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Is this possible?

size_t calculate(char *s)
{
    // I would like to return 64
}

int main()
{
    char s[64];

    printf("%d", calculate(s));

    return 0;
}

I want to write a function which calculates the size of the char array declared in main().

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You could use "de" sizeof function. –  Michael J.V. May 4 '11 at 14:07
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6 Answers

Your function calculate(), given just the pointer argument s, cannot calculate how big the array is. The size of the array is not encoded in the pointer, or accessible from the pointer. If it is designed to take a null-terminated string as an argument, it can determine how long that string is; that's what strlen() does, of course. But if it wants to know how much information it can safely copy into the array, it has to be told how big the array is, or make an assumption that there is enough space.

As others have pointed out, the sizeof() operator can be used in the function where the array definition is visible to get the size of the array. But in a function that cannot see the definition of the array you cannot usefully apply the sizeof() operator. If the array was a global variable whose definition (not declaration) was in scope (visible) where calculate() was written - and not, therefore, the parameter to the function - then calculate() could indicate the size.

This is why many, many C functions take a pointer and a length. The absence of the information is why C is somewhat prone to people misusing it and producing 'buffer overflow' bugs, where the code tries to fit a gallon of information into a pint pot.

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On statically declared char[] you can use operator sizeof, which will return 64 in this case.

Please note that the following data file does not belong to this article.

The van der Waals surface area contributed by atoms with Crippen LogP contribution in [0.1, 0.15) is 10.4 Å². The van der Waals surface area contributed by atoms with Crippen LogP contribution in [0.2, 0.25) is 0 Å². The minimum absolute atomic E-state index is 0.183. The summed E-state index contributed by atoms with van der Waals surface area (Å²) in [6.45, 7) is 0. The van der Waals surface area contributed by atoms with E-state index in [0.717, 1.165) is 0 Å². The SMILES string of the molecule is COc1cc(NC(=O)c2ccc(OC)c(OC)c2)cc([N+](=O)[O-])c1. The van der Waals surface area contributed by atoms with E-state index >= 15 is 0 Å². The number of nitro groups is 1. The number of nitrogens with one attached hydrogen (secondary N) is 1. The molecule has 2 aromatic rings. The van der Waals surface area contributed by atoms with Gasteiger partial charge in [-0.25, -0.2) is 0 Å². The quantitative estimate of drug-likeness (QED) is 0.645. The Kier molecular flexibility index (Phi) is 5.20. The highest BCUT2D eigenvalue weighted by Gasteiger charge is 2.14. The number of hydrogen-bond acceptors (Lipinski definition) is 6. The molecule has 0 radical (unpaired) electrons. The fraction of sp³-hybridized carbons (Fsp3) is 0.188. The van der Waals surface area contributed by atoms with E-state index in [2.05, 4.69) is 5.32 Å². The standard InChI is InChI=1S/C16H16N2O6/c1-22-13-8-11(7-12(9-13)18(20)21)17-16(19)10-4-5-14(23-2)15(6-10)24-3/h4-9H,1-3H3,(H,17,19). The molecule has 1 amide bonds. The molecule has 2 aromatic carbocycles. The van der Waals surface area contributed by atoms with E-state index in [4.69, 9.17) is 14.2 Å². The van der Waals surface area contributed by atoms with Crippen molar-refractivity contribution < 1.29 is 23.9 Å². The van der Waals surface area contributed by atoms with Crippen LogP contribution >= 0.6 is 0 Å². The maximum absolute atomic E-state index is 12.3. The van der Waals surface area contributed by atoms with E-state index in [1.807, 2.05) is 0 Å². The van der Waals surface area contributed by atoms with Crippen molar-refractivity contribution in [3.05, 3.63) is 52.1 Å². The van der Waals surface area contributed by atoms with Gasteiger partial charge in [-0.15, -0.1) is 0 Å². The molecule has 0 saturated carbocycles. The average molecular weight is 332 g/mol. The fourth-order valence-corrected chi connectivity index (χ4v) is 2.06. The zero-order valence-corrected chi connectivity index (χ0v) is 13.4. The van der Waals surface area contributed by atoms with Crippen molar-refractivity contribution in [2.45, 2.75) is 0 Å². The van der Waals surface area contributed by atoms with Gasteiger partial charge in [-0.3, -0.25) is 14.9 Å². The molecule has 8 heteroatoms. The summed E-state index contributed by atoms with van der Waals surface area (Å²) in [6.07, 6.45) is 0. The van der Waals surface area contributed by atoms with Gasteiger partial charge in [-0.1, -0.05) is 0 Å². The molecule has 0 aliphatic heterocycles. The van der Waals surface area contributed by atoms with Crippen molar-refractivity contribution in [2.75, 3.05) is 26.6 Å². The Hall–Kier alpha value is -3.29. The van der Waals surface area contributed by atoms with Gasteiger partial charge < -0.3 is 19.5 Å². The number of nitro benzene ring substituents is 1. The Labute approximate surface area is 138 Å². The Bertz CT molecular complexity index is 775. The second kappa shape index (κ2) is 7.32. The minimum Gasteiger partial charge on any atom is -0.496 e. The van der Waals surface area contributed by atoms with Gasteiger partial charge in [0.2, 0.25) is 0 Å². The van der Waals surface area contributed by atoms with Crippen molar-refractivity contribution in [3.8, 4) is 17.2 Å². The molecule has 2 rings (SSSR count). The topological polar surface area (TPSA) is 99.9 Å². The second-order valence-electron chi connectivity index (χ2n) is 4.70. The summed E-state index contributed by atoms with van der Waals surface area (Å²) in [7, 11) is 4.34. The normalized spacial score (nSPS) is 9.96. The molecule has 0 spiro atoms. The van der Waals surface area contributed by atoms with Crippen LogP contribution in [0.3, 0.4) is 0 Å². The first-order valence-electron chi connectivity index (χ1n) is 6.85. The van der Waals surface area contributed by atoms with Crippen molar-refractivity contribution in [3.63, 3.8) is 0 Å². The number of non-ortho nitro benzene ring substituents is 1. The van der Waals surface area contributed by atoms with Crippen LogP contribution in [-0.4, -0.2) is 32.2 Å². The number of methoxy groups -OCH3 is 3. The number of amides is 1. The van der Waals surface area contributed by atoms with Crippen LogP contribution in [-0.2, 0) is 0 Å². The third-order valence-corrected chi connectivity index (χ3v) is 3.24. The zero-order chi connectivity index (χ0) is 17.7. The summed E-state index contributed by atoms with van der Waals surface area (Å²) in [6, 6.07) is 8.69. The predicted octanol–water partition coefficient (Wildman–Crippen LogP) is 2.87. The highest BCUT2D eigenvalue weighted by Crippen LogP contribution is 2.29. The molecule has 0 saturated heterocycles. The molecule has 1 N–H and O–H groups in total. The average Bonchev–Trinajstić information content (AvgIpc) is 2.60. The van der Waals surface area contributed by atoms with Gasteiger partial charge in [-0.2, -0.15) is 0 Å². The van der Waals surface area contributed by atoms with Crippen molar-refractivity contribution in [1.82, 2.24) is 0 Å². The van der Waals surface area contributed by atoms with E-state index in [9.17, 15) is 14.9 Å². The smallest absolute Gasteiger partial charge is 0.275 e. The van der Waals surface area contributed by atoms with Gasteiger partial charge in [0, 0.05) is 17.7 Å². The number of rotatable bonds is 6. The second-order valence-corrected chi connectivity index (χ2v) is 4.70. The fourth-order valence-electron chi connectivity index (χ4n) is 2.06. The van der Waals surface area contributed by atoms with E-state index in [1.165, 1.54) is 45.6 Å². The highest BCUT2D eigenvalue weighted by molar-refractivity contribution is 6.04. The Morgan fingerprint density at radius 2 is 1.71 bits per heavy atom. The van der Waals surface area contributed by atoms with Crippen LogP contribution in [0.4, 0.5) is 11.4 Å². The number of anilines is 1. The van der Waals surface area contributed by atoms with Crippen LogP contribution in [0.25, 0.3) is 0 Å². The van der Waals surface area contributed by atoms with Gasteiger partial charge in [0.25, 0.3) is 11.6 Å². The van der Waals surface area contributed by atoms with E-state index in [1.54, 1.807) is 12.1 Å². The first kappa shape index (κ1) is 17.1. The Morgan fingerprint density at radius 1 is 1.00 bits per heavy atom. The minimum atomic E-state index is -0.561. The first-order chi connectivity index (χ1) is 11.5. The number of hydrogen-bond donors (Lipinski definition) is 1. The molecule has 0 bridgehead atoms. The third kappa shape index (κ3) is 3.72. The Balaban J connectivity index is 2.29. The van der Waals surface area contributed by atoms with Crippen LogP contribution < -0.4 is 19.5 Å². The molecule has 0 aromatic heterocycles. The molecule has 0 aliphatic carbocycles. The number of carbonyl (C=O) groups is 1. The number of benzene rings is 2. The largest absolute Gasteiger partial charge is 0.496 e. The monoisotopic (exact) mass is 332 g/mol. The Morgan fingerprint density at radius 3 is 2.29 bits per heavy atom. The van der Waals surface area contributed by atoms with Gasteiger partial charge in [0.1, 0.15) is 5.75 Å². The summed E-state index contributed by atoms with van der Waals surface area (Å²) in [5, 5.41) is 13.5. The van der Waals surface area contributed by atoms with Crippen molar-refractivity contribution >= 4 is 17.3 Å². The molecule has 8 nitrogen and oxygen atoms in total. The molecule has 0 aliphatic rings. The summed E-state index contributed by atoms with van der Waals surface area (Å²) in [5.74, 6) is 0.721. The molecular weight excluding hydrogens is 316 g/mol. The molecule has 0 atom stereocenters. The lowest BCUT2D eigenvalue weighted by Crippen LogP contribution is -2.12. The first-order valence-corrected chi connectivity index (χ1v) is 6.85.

printf("%d", sizeof(s));

On dynamically declared char*, it is not possible to get the size of the allocated memory.

Dynamic arrays are obtained through malloc and friends. All the others are statically declared, and you can use sizeof on them, as long as you use it in the same scope as the array was declared (same function, in your case, for example).

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You can apply sizeof() to non-static array definitions and get the size of the array. It will work fine for static arrays (both inside and outside functions), and for global arrays, and for auto arrays, and for VLAs (variable-length arrays). It only works where the definition (rather than the declaration) of the array is visible - and signally fails to produce a useful answer with array (meaning pointer) arguments to functions - as in the question. It can't work for dynamically allocated arrays (created using malloc() or relatives). –  Jonathan Leffler May 4 '11 at 14:31
    
@jonathan-leffler : By statically declared I do not mean static, but allocated on the stack or in data section. –  Park Young-Bae May 4 '11 at 14:35
    
OK - you're correct. Will the person asking this question understand your non-standard terminology, though? If you explain what it means, then it helps them understand your answer. –  Jonathan Leffler May 4 '11 at 14:37